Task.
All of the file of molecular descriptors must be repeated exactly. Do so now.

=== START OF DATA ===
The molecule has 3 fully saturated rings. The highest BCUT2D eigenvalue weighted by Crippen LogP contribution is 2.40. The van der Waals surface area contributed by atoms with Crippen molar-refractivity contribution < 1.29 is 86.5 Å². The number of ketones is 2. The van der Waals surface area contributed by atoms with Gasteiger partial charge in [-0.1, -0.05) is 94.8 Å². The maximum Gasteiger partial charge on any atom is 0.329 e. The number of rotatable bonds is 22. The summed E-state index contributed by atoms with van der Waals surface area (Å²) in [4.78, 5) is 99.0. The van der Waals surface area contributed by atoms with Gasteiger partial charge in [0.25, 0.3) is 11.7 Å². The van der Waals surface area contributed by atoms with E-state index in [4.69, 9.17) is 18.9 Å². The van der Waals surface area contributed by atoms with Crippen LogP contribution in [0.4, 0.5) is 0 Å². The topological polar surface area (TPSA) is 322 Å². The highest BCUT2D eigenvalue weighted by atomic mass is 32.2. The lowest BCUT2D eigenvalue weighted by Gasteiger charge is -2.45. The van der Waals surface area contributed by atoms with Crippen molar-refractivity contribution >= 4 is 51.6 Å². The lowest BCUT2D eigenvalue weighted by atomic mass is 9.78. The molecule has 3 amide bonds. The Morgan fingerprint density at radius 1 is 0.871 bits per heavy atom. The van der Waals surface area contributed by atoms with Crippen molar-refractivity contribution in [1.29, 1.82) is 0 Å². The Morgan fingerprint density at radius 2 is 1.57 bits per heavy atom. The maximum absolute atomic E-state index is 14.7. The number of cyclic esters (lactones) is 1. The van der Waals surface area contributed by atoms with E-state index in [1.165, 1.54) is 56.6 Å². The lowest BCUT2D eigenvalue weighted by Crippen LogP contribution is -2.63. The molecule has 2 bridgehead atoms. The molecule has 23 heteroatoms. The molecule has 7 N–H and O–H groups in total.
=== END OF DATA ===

The molecule has 3 fully saturated rings. The highest BCUT2D eigenvalue weighted by Crippen LogP contribution is 2.40. The van der Waals surface area contributed by atoms with Crippen molar-refractivity contribution < 1.29 is 86.5 Å². The number of ketones is 2. The van der Waals surface area contributed by atoms with Gasteiger partial charge in [-0.1, -0.05) is 94.8 Å². The maximum Gasteiger partial charge on any atom is 0.329 e. The number of rotatable bonds is 22. The summed E-state index contributed by atoms with van der Waals surface area (Å²) in [4.78, 5) is 99.0. The van der Waals surface area contributed by atoms with Gasteiger partial charge in [0.25, 0.3) is 11.7 Å². The van der Waals surface area contributed by atoms with E-state index in [4.69, 9.17) is 18.9 Å². The van der Waals surface area contributed by atoms with Crippen LogP contribution in [0.4, 0.5) is 0 Å². The topological polar surface area (TPSA) is 322 Å². The highest BCUT2D eigenvalue weighted by atomic mass is 32.2. The lowest BCUT2D eigenvalue weighted by Gasteiger charge is -2.45. The van der Waals surface area contributed by atoms with Crippen molar-refractivity contribution >= 4 is 51.6 Å². The lowest BCUT2D eigenvalue weighted by atomic mass is 9.78. The molecule has 3 amide bonds. The Morgan fingerprint density at radius 1 is 0.871 bits per heavy atom. The van der Waals surface area contributed by atoms with Crippen molar-refractivity contribution in [1.29, 1.82) is 0 Å². The Morgan fingerprint density at radius 2 is 1.57 bits per heavy atom. The maximum absolute atomic E-state index is 14.7. The number of cyclic esters (lactones) is 1. The van der Waals surface area contributed by atoms with E-state index in [1.165, 1.54) is 56.6 Å². The lowest BCUT2D eigenvalue weighted by Crippen LogP contribution is -2.63. The molecule has 2 bridgehead atoms. The molecule has 23 heteroatoms. The molecule has 7 N–H and O–H groups in total.